5. Guilty Pleas Become Public Record

Once you plead guilty, you lose a lot of rights that you’d otherwise maintain with an innocent plea. A guilty plea automatically enters your permanent, public record. Having a criminal record means that any future background checks will reflect your charges. As a result, you may have difficulty finding employment, taking out bank loans, or buying a home.

6. You May Not Have the Ability to Change a Guilty Plea if You Change Your Mind

Although you can sometimes reverse a guilty plea, this does not happen often. Plea reversals must meet specific requirements, and the prosecution will most likely fight it. Even if you change your mind, a guilty plea means you’ll face whatever punishment the court deems appropriate.

Timing and forensic evidence can help if you decide to reverse your plea. Quickly withdrawing and providing substantial evidence for your reversal can sometimes result in a judge’s approval. However, know that this does not happen often. Contacting a lawyer before entering a plea can help you avoid this unfortunate situation.

7. A Guilty Plea Limits Your Options Moving Forward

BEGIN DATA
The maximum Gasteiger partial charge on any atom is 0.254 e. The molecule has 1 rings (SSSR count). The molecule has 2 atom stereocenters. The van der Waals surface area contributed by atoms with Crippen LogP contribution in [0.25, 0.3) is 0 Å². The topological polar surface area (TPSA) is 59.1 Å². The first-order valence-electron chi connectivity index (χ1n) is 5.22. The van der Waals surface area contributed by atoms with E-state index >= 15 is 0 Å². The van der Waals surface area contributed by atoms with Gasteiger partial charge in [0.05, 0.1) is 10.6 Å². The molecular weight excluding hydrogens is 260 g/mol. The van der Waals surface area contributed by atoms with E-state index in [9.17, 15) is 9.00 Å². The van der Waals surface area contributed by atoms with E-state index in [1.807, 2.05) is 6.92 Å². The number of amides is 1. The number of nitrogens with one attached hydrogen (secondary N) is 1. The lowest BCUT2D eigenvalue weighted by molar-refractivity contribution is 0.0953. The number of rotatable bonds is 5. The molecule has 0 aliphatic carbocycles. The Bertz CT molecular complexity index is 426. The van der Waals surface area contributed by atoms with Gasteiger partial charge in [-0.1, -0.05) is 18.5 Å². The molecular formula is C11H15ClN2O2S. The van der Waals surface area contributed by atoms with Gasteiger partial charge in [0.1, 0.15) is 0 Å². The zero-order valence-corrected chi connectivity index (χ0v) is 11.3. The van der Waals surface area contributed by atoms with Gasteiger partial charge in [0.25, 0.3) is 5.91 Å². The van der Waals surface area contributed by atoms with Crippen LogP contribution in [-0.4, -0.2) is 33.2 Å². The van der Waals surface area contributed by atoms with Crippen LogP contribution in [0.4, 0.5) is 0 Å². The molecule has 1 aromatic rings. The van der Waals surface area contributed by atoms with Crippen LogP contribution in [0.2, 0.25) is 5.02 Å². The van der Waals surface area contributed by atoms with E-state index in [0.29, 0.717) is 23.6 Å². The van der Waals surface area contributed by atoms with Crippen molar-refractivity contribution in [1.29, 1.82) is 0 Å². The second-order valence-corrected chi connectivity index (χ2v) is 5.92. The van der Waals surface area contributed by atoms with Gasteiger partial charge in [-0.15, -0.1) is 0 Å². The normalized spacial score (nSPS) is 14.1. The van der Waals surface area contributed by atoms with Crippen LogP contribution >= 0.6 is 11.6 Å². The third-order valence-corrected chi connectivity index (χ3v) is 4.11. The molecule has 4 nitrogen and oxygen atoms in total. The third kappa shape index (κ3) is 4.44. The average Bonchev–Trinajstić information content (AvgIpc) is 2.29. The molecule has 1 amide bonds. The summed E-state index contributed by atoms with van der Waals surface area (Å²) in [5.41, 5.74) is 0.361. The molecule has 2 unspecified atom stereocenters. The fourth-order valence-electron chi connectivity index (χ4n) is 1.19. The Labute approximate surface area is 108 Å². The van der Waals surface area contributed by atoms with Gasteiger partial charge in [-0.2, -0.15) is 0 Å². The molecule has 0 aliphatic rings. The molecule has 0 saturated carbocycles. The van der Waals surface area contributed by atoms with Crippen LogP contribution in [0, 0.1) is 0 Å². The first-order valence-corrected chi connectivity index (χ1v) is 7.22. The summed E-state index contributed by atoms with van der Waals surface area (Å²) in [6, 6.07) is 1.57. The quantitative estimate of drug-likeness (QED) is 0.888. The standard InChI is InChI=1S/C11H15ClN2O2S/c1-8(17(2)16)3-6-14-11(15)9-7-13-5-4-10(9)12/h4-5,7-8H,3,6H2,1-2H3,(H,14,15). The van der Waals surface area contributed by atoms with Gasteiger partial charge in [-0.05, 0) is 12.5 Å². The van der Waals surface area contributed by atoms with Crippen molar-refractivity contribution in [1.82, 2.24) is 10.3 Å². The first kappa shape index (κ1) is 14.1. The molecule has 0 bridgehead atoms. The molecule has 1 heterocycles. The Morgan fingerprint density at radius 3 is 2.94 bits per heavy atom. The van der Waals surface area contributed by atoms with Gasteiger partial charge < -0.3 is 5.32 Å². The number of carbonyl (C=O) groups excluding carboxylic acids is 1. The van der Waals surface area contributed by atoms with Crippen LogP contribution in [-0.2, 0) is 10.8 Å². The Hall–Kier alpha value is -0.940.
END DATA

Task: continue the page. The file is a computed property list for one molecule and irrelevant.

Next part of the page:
You lose most of your legal options once you enter a guilty plea. First, you should understand that a guilty plea means the court can issue the maximum punishment for your crime. For this reason, you should work with a criminal attorney, even if you plan to plead guilty.

Additionally, pleading guilty requires you to waive the following rights:

  • The right to a jury trial
  • The right to not incriminate yourself
  • The right to cross-examine and confront accusers
  • The right to counsel if you are currently unrepresented

Contact Our Criminal Defense Attorneys at Bangerter Law Office in Ohio

Don’t just search “criminal defense lawyers near me” if you face criminal charges. Instead, you should choose an experienced criminal defense lawyer like our team at Bangerter Law Office in Willoughby, Ohio. We can guide you through the legal process and provide counsel.

Even if you plan to plead guilty, you need to be aware of all your rights and how to navigate the court system. Our legal team at Bangerter Law Office provides an initial consultation to help you take those critical first steps in your case. Call us today at (440) 340-1740 or fill out our online form.

Copyright© 2022. The Bangerter Law Office. All rights reserved.

The information in this blog post (“post”) is provided for general informational purposes only and may not reflect the current law in your jurisdiction. No information in this post should be construed as legal advice from the individual author or the law firm, nor is it intended to be a substitute for legal counsel on any subject matter. No reader of this post should act or refrain from acting based on any information included in or accessible through this post without seeking the appropriate legal or other professional advice on the particular facts and circumstances at issue from a lawyer licensed in the recipient’s state, country or other appropriate licensing jurisdiction.

The Bangerter Law Office
4124 Erie St
Willoughby, OH 44094
(440) 340-1740